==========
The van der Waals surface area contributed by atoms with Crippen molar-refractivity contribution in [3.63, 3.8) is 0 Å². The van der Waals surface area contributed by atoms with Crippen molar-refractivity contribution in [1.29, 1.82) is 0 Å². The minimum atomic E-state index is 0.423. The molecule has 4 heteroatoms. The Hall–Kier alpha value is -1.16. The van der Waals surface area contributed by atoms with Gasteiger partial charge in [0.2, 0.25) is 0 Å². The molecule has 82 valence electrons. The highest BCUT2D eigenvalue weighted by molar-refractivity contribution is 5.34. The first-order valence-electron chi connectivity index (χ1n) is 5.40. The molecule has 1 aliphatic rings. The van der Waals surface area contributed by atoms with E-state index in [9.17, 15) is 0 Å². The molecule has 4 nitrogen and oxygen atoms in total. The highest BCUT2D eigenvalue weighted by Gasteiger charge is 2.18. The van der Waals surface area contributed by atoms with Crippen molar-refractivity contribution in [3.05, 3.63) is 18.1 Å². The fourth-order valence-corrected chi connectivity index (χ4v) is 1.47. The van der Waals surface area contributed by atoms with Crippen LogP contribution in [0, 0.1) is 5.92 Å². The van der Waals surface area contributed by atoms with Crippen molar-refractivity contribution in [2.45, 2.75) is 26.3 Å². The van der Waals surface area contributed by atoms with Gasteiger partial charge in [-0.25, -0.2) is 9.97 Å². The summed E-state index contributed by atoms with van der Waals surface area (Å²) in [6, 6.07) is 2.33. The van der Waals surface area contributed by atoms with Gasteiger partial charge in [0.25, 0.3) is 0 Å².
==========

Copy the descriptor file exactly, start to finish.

The van der Waals surface area contributed by atoms with Crippen molar-refractivity contribution in [3.63, 3.8) is 0 Å². The van der Waals surface area contributed by atoms with Crippen molar-refractivity contribution in [1.29, 1.82) is 0 Å². The minimum atomic E-state index is 0.423. The molecule has 4 heteroatoms. The Hall–Kier alpha value is -1.16. The van der Waals surface area contributed by atoms with Gasteiger partial charge in [0.2, 0.25) is 0 Å². The molecule has 82 valence electrons. The highest BCUT2D eigenvalue weighted by molar-refractivity contribution is 5.34. The first-order valence-electron chi connectivity index (χ1n) is 5.40. The molecule has 1 aliphatic rings. The van der Waals surface area contributed by atoms with E-state index in [9.17, 15) is 0 Å². The molecule has 4 nitrogen and oxygen atoms in total. The highest BCUT2D eigenvalue weighted by Gasteiger charge is 2.18. The van der Waals surface area contributed by atoms with Crippen molar-refractivity contribution in [3.05, 3.63) is 18.1 Å². The fourth-order valence-corrected chi connectivity index (χ4v) is 1.47. The van der Waals surface area contributed by atoms with Crippen LogP contribution in [0, 0.1) is 5.92 Å². The van der Waals surface area contributed by atoms with Crippen molar-refractivity contribution in [2.45, 2.75) is 26.3 Å². The van der Waals surface area contributed by atoms with Gasteiger partial charge in [-0.25, -0.2) is 9.97 Å². The summed E-state index contributed by atoms with van der Waals surface area (Å²) in [6, 6.07) is 2.33. The van der Waals surface area contributed by atoms with Gasteiger partial charge in [0.25, 0.3) is 0 Å².